The Holy Spirit wants to work in us all of these acts of mercy — to wash, drench, heal, bend, warm and guide — and then wants to send and accompany us outward so that through us he may carry out these six complementary works of sanctification in all. Today he wants to advance that work so that this Pentecost during the Jubilee of Mercy will be not only liturgically unlike any other in Church history but personally different and more significant for each of us that any Pentecost up until now.

And that work takes place most at Mass. When the priest is incensed during the Offertory he says a beautiful prayer that is particularly relevant for us today. He prays, “Accendat in nobis Dominus ignem sui amoris et flammam aeternae caritatis.” “Ignite in us, O Lord” — notice that he’s praying not just for himself but for everyone present — “the fire of your love and the flame of eternal charity.” In response to that prayer, during the Mass, God the Father and the Son send us the Holy Spirit as that loving fire and eternally charitable flame. The Holy Spirit comes to fill the hearts of the faithful and enkindle in us the fire of his love. The Eucharist, as Pope Benedict XVI said in 2008, “is a ‘perpetual Pentecost’ since every time we celebrate Mass we receive the Holy Spirit who unites us more deeply with Christ and transforms us into Him.” When we in the epiclesis call down the Holy Spirit — “Veni, Sanctificator!” — he comes and carries out that work of sanctification, transforming us the Mystical Body of Jesus whom we prepare to receive. To say, “Come, Holy Spirit!” means that we want him to do this work. To say, “Veni, Sanctificator,” “Veni Sancte Spiritus,” is to give him our permission and full cooperation. Today, on this Pentecost of Pentecosts, within this extraordinary Jubilee of Mercy, we beg God the Father and God the Son to send the Holy Spirit to fill us with the fire of his merciful love, a fire that is meant to spread to all parts of our life, our existence may become like an inextinguishable burning bush that lights with the light and warmth of divine love the lives of our family members, friends, coworkers and fellow students, indeed the whole world. Today is the answer to our prayers and the long vigil prayers of the Church in the Upper Room throughout the centuries down to our own time, in which we’ve begged, “Lord, send out your Spirit and renew the face of the earth” (Ps 104:30). The Holy Spirit, the Fire of God’s Mercy, the Sanctifier, the Advocate, has come today, here at Mass, to begin that renewal one-by-one as a tongue of fire that becomes a Mystical Body filled with the fire of divine love and the flame of eternal charity.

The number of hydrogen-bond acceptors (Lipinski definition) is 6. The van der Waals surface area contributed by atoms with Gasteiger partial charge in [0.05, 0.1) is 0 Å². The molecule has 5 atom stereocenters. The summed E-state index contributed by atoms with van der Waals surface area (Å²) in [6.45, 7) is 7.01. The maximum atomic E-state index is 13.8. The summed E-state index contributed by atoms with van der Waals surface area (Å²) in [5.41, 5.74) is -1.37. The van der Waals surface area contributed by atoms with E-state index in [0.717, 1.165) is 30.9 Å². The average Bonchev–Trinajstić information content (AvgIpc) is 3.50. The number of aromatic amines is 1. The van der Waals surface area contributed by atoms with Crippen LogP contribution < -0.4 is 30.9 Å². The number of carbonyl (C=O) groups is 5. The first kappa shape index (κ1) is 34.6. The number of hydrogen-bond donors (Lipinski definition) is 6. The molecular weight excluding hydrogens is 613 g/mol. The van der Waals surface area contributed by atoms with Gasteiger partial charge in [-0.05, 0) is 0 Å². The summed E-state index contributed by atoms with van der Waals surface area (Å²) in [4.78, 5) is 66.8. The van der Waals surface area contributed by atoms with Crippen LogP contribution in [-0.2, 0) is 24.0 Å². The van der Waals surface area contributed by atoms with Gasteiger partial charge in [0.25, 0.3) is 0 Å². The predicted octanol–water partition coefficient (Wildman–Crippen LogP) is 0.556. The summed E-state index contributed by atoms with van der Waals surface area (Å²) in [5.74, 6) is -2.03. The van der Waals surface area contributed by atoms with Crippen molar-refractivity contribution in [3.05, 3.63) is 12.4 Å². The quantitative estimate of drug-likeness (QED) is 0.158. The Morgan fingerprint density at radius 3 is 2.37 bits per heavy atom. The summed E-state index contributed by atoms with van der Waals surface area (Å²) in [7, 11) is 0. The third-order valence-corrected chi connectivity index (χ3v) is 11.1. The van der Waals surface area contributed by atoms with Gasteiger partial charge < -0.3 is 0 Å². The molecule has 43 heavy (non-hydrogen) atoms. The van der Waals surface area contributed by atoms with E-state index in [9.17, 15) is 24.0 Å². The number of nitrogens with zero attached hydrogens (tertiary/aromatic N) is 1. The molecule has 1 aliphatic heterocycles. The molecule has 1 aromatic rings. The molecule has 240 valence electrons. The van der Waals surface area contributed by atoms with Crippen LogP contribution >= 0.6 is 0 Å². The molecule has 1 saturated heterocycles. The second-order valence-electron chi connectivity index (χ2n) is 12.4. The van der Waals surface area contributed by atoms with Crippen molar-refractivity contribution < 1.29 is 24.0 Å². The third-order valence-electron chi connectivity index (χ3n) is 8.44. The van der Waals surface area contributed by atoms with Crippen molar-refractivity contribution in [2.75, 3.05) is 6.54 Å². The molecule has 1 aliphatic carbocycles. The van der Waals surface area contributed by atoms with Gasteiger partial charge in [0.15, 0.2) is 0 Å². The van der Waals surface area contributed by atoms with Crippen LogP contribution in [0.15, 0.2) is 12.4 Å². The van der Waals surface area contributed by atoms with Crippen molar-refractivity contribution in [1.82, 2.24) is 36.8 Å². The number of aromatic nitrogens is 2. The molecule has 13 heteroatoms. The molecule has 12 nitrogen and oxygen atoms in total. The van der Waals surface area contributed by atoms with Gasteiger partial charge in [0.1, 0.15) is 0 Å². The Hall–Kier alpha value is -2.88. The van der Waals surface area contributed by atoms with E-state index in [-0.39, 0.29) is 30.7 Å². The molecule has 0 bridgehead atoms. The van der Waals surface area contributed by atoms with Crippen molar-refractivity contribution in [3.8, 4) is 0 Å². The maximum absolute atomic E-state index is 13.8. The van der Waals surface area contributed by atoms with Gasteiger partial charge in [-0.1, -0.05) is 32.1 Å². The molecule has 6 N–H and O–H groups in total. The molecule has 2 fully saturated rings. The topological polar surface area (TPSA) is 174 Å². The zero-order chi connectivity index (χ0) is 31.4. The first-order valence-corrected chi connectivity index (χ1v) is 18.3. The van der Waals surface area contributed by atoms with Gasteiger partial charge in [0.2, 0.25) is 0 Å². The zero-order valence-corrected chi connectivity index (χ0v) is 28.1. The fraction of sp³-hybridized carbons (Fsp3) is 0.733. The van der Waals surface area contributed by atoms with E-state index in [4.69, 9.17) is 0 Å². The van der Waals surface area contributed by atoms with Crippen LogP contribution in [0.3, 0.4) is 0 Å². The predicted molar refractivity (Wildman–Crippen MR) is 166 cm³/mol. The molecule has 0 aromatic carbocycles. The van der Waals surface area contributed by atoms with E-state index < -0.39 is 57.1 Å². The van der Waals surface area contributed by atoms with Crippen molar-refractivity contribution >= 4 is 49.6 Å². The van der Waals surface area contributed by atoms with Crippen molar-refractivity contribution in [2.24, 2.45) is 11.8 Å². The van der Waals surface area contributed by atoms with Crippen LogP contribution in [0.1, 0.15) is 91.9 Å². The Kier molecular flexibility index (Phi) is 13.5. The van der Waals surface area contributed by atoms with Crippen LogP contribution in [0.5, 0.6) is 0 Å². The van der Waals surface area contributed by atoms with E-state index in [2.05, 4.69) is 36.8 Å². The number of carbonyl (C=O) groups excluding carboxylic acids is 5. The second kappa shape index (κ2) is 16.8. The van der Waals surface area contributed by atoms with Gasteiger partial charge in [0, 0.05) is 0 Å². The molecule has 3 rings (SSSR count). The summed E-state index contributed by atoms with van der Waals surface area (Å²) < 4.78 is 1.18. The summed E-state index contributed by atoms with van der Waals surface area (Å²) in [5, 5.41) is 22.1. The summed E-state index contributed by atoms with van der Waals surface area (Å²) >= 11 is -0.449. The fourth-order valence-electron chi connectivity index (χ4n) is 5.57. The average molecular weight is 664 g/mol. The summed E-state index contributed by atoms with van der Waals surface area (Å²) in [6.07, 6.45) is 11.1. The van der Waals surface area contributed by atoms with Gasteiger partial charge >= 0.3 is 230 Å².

The readings for today’s Mass were: 

A reading from the Acts of the Apostles
When the time for Pentecost was fulfilled, they were all in one place together. And suddenly there came from the sky a noise like a strong driving wind, and it filled the entire house in which they were. Then there appeared to them tongues as of fire, which parted and came to rest on each one of them. And they were all filled with the holy Spirit and began to speak in different tongues, as the Spirit enabled them to proclaim. Now there were devout Jews from every nation under heaven staying in Jerusalem. At this sound, they gathered in a large crowd, but they were confused because each one heard them speaking in his own language. They were astounded, and in amazement they asked, “Are not all these people who are speaking Galileans? Then how does each of us hear them in his own native language? We are Parthians, Medes, and Elamites, inhabitants of Mesopotamia, Judea and Cappadocia, Pontus and Asia, Phrygia and Pamphylia, Egypt and the districts of Libya near Cyrene, as well as travelers from Rome, both Jews and converts to Judaism, Cretans and Arabs, yet we hear them speaking in our own tongues of the mighty acts of God.”

The continuation of the Holy Gospel according to St. John
Jesus answered and said to him, “Whoever loves me will keep my word, and my Father will love him, and we will come to him and make our dwelling with him. Whoever does not love me does not keep my words; yet the word you hear is not mine but that of the Father who sent me. “I have told you this while I am with you. The Advocate, the holy Spirit that the Father will send in my name — he will teach you everything and remind you of all that [I] told you. Peace I leave with you; my peace I give to you. Not as the world gives do I give it to you. Do not let your hearts be troubled or afraid. You heard me tell you, ‘I am going away and I will come back to you.’ If you loved me, you would rejoice that I am going to the Father; for the Father is greater than I. And now I have told you this before it happens, so that when it happens you may believe. I will no longer speak much with you, for the ruler of the world is coming. He has no power over me, but the world must know that I love the Father and that I do just as the Father has commanded me.